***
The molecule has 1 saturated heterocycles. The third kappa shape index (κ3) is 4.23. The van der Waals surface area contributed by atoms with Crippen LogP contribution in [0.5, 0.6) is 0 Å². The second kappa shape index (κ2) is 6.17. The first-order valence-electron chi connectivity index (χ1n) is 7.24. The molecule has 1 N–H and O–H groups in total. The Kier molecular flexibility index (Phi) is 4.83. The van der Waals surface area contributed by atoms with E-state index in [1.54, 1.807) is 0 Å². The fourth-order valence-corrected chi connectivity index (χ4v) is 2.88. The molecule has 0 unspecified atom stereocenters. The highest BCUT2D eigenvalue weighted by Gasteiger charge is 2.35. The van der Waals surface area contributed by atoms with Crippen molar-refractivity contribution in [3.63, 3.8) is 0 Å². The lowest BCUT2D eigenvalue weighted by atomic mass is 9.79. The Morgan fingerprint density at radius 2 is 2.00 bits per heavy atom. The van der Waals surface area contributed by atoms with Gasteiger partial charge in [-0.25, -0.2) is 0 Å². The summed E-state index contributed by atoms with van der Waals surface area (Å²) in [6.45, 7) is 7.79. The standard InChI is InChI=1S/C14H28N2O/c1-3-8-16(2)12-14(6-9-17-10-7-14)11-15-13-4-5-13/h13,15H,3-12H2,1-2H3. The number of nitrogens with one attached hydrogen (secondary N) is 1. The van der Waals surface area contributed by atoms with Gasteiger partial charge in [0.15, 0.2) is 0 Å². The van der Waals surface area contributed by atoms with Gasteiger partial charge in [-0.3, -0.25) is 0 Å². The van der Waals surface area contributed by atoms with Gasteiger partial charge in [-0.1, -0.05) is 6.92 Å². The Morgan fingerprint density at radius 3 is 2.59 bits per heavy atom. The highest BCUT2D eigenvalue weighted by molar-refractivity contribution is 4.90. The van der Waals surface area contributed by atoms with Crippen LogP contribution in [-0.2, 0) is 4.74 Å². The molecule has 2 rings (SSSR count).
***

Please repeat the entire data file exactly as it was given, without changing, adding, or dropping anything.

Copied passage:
The molecule has 1 saturated heterocycles. The third kappa shape index (κ3) is 4.23. The van der Waals surface area contributed by atoms with Crippen LogP contribution in [0.5, 0.6) is 0 Å². The second kappa shape index (κ2) is 6.17. The first-order valence-electron chi connectivity index (χ1n) is 7.24. The molecule has 1 N–H and O–H groups in total. The Kier molecular flexibility index (Phi) is 4.83. The van der Waals surface area contributed by atoms with E-state index in [1.54, 1.807) is 0 Å². The fourth-order valence-corrected chi connectivity index (χ4v) is 2.88. The molecule has 0 unspecified atom stereocenters. The highest BCUT2D eigenvalue weighted by Gasteiger charge is 2.35. The van der Waals surface area contributed by atoms with Crippen molar-refractivity contribution in [3.63, 3.8) is 0 Å². The lowest BCUT2D eigenvalue weighted by atomic mass is 9.79. The Morgan fingerprint density at radius 2 is 2.00 bits per heavy atom. The van der Waals surface area contributed by atoms with Gasteiger partial charge in [-0.25, -0.2) is 0 Å². The summed E-state index contributed by atoms with van der Waals surface area (Å²) in [6.45, 7) is 7.79. The standard InChI is InChI=1S/C14H28N2O/c1-3-8-16(2)12-14(6-9-17-10-7-14)11-15-13-4-5-13/h13,15H,3-12H2,1-2H3. The number of nitrogens with one attached hydrogen (secondary N) is 1. The van der Waals surface area contributed by atoms with Gasteiger partial charge in [0.15, 0.2) is 0 Å². The van der Waals surface area contributed by atoms with Gasteiger partial charge in [-0.3, -0.25) is 0 Å². The van der Waals surface area contributed by atoms with Gasteiger partial charge in [-0.1, -0.05) is 6.92 Å². The Morgan fingerprint density at radius 3 is 2.59 bits per heavy atom. The highest BCUT2D eigenvalue weighted by molar-refractivity contribution is 4.90. The van der Waals surface area contributed by atoms with Crippen LogP contribution in [-0.2, 0) is 4.74 Å². The molecule has 2 rings (SSSR count).